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Subject: rec.pets.dogs: Salukis Breed-FAQ
This article was archived around: 21 May 2006 04:22:10 GMT
Posting-frequency: 30 days
Last-modified: 02 Apr 2002
There are many FAQ's available for this group. For a complete
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This article is Copyright 1997 by the Author(s) listed below.
It may be freely distributed on the Internet in its entirety without
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It may NOT reside at another website (use links, please) other
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Ancient Hunting Hound of the Middle East
Authors & Contributors
Jane Taylor, Khamsa Salukis and Arabians, email@example.com
Sharon Walls, Obi-Wan Salukis, firstname.lastname@example.org
Lyndell Ackerman, Camp Carma Salukis
Catherine Meyers, Comelightly Salukis
Copyright 1994, 1995, 1996 by Jane Taylor and Sharon Walls.
Table of Contents
* Frequently Asked Questions
* Description & History
+ Kennel Clubs which Recognize the Saluki
+ Club Contacts
Frequently Asked Questions
How is the Saluki around children? Other pets? As a watchdog?
The Saluki can be quite tolerant of children and can be accused of
"licking the baby" too much. As with any breed the temperament of
the puppy in question can determine how it will interact with
children. Salukis can be territorial while claiming "their"
children and protecting them from a "Saluki-perceived" harm. They
can be protective of other pets in the household as well. In the
Middle-East they have been used as flock guardians. This does not
mean that they can be trained as watch/guard dogs like a Doberman
or Rottweiler. It is from the Saluki's sense of loyalty and
companionship to their owner that this tendency can be attributed.
Salukis can be temperamental and will become quite emotionally
attached to their owners.
Are they noisy? Do they have any bad habits?
Salukis tend to bark only when there is something worthwhile to
bark at (unless one has fallen into bad habits out of boredom).
They are very athletic, easily able to clear high fences unless the
owner has taken proper precautions to see that this does not occur.
They are not usually nuisance diggers, but can create large pits to
escape summer heat if left out of doors. Also, if not exercised
enough, your Saluki may excavate your backyard and garden into
W.W.II sized foxholes.
Is the Saluki a good house-dog?
The Saluki is an extremely clean dog with little to no odor, and
minimal shedding due to the short coat. In general, a Saluki kept
indoors sheds a little all year round. Salukis are not generally
thought of as outside dogs and they tend to not do well in that
kind of situation.
They do not drool, except in anticipation of food. They are
generally easy to house train. They will take over the furniture
unless their owners discourage this habit from puppy hood. A
happily wagging tail will easily clear off low coffee tables.
Many Saluki owners have learned the "seven foot rule"; if you don't
want the hound to get whatever the item is (butter on the counter,
leftovers on the stove, the roast thawing on the counter) put it
out of reach -- at least seven feet from the floor.
Are there any special feeding problems?
Some Salukis can be finicky in their eating habits and periodically
fast. Most Salukis eat less than other breeds of dog and drink less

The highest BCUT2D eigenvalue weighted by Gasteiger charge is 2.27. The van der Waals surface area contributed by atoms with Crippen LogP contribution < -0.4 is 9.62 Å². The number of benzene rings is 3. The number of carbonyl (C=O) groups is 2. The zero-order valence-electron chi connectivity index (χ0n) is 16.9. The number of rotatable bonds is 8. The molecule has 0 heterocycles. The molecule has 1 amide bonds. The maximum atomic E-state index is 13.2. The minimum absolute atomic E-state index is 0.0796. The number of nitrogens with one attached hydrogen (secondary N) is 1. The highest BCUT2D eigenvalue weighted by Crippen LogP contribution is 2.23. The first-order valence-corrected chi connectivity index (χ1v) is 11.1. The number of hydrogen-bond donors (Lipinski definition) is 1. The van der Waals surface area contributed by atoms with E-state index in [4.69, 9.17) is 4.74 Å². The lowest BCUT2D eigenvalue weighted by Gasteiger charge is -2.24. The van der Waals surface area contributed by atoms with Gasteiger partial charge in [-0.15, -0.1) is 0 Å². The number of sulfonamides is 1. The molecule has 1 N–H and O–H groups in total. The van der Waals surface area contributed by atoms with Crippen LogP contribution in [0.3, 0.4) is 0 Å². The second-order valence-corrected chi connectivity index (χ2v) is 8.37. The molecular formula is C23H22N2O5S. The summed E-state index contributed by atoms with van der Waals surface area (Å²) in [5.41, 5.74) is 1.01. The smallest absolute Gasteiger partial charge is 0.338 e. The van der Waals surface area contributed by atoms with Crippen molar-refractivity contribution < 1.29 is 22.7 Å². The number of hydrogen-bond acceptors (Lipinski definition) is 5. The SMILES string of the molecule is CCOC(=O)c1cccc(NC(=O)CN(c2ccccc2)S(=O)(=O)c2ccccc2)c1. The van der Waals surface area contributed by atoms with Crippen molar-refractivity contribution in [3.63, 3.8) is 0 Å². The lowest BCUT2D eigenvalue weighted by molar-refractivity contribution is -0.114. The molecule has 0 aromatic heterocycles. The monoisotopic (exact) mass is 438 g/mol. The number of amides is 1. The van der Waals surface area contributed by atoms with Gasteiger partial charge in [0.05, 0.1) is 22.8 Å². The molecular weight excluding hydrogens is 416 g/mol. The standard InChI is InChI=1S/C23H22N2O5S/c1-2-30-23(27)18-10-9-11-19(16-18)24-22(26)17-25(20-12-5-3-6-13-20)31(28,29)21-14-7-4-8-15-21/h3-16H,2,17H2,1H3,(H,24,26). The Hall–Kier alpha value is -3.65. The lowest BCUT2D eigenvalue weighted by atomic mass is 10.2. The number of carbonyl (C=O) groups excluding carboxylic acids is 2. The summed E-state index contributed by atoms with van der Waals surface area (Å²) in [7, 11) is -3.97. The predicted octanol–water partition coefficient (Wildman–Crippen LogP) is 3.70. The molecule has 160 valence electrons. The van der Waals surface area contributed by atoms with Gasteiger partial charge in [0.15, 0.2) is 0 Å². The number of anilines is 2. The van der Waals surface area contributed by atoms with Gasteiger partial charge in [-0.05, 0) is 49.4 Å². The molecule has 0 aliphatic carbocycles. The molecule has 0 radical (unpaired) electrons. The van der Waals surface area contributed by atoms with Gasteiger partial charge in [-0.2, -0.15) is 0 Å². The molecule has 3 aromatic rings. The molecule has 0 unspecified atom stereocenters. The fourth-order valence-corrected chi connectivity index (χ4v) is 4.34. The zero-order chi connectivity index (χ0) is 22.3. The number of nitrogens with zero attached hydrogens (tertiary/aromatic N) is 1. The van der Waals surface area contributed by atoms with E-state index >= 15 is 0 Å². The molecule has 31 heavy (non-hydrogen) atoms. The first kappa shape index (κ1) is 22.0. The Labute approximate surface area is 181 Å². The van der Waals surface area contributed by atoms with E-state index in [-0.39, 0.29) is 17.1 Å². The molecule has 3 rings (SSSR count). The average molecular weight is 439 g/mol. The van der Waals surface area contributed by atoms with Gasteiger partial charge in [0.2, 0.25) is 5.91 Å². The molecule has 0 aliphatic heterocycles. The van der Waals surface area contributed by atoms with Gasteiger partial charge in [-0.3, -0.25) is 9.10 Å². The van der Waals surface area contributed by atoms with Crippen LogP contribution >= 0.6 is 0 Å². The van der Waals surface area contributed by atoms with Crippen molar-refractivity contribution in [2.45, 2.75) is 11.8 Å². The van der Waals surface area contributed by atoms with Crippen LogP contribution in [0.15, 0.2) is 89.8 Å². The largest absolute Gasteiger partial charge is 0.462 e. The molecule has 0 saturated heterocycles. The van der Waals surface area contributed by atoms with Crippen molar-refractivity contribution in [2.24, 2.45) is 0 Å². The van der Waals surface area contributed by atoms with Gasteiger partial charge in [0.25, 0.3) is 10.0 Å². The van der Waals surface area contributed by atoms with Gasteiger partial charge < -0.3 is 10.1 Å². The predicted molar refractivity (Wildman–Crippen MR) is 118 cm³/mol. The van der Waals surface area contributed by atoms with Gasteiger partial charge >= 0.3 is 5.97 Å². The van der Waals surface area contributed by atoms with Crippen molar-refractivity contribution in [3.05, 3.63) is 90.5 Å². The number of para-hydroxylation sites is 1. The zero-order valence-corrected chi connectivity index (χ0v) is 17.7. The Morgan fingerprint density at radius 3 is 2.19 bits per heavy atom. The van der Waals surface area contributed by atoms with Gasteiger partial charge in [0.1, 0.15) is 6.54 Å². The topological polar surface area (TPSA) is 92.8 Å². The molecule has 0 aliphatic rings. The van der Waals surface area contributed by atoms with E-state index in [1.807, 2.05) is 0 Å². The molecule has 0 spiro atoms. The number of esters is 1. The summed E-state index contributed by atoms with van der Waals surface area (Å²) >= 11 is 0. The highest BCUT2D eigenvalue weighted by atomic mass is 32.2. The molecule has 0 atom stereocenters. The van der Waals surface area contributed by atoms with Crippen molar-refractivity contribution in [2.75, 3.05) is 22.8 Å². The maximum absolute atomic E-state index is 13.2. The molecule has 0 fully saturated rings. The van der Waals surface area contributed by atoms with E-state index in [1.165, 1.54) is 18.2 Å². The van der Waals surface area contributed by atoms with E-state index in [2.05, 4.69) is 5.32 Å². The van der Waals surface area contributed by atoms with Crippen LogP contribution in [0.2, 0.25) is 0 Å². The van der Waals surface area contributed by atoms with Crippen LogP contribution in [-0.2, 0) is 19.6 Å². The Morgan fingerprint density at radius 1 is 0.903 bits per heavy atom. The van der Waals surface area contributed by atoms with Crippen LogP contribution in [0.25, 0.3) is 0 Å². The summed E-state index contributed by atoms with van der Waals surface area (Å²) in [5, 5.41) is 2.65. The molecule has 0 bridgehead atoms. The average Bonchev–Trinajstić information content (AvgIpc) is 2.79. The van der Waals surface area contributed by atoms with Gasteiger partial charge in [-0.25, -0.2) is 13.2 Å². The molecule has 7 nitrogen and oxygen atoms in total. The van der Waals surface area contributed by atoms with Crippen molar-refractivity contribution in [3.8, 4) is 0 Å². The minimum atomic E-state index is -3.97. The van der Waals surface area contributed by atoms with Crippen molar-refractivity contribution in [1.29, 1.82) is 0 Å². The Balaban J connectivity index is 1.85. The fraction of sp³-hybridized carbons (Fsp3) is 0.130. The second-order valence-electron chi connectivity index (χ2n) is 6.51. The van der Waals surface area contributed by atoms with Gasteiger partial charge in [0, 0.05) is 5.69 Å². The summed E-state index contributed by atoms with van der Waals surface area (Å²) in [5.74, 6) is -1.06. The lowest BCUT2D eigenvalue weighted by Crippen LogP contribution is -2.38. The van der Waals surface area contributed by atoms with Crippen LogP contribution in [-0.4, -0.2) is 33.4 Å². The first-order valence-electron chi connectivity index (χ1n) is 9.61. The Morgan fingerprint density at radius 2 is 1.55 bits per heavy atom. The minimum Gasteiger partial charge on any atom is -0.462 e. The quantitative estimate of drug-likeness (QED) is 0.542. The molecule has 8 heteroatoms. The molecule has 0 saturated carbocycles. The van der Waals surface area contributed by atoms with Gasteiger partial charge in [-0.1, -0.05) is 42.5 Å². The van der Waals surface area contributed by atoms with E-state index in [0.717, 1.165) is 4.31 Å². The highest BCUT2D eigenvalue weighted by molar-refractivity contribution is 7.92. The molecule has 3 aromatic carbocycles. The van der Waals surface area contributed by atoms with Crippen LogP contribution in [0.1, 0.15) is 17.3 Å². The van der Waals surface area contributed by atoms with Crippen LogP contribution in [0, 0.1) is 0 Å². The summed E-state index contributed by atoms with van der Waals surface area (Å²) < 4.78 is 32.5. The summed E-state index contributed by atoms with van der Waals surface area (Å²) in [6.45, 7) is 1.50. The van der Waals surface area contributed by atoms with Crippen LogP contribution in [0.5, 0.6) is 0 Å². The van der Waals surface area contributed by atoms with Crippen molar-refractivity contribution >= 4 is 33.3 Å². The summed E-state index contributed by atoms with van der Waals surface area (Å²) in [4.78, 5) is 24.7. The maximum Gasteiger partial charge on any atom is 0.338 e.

as well. This is evident in Arabian horses and camels as well. One
of the most often heard questions by a Saluki owner is "Don't you
feed that dog? It's so skinny, I can see its bones." The answer is
--Yes, I do feed it. All that wants. It also runs approximately 35
mph. Salukis and sight hounds in general have the smallest amount
of body fat of all the dog breeds. When spayed or neutered they may
gain weight and the coat may become fuzzy.
Are there any special medical problems?
Due to lack of body fat, Salukis are sensitive to anesthetic
agents. This is true of most, if not all, the sight hounds. They
also can have reactions and intolerances to some worming and flea
products. In particular, the wormer known as TASK is not
recommended for use on Greyhounds. As a general rule if the label
states not recommended for use on Greyhounds don't use it on a
The #1 cause of death in Salukis is Hit By Car.
The #2 cause of death is Old Age (average life span 12-18 yrs).
Thyroid: Some Salukis may be affected by low thyroid function. This
can be detected by blood tests and can be corrected by oral
medication. This condition may be seen in older animals whose
hormone level has decreased, and also in neutered animals.
Cancer: Cancer has been reported at an increasing rate; many of the
animals affected have been at 4 yrs of age.
Heart Conditions: The Saluki is a tremendous athlete; if given the
opportunity to fulfill his hunting instincts, the heart may become
As with any breed, regular annual checkups and proper follow up
with diet and medication (if necessary) are recommended.
How much exercise does a Saluki need?
Salukis love to run. They will run just for the thrill of it. One
to two miles or more at a time. They can make excellent jogging
companions. In the Middle-East Salukis were and are kept by the
Bedouins, a pastoral nomadic people, and thus would travel numerous
miles over the yearly trek.
Are they energetic or hyper? Are they high-strung?
A young Saluki can be a very energetic fellow. In general, they
mature into lovely calm dogs. Salukis have an instinct to chase
moving objects and they can learn what is acceptable to chase and
what is not. As a general rule, at the age of two they begin to
settle down and continue to mellow significantly each following
What were Salukis originally used for?
Salukis were and are bred in Middle-East as a
hunting/companion/guard dog. They primarily hunt by sight, and to a